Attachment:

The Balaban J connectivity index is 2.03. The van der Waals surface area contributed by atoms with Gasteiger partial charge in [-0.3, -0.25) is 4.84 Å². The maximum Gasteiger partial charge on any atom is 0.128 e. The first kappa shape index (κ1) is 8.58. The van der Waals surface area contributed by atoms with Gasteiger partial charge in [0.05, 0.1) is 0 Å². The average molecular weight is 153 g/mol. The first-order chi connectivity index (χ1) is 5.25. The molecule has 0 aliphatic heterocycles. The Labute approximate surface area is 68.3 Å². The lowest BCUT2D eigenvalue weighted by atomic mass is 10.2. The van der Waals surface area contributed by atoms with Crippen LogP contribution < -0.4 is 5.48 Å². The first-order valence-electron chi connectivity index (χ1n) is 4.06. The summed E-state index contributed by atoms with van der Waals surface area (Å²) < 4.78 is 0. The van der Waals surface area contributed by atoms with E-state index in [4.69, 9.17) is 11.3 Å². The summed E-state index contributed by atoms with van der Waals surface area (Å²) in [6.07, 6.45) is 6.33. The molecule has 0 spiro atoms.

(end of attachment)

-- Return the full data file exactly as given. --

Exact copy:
The Balaban J connectivity index is 2.03. The van der Waals surface area contributed by atoms with Gasteiger partial charge in [-0.3, -0.25) is 4.84 Å². The maximum Gasteiger partial charge on any atom is 0.128 e. The first kappa shape index (κ1) is 8.58. The van der Waals surface area contributed by atoms with Gasteiger partial charge in [0.05, 0.1) is 0 Å². The average molecular weight is 153 g/mol. The first-order chi connectivity index (χ1) is 5.25. The molecule has 0 aliphatic heterocycles. The Labute approximate surface area is 68.3 Å². The lowest BCUT2D eigenvalue weighted by atomic mass is 10.2. The van der Waals surface area contributed by atoms with Crippen LogP contribution < -0.4 is 5.48 Å². The first-order valence-electron chi connectivity index (χ1n) is 4.06. The summed E-state index contributed by atoms with van der Waals surface area (Å²) < 4.78 is 0. The van der Waals surface area contributed by atoms with E-state index in [4.69, 9.17) is 11.3 Å². The summed E-state index contributed by atoms with van der Waals surface area (Å²) in [6.07, 6.45) is 6.33. The molecule has 0 spiro atoms.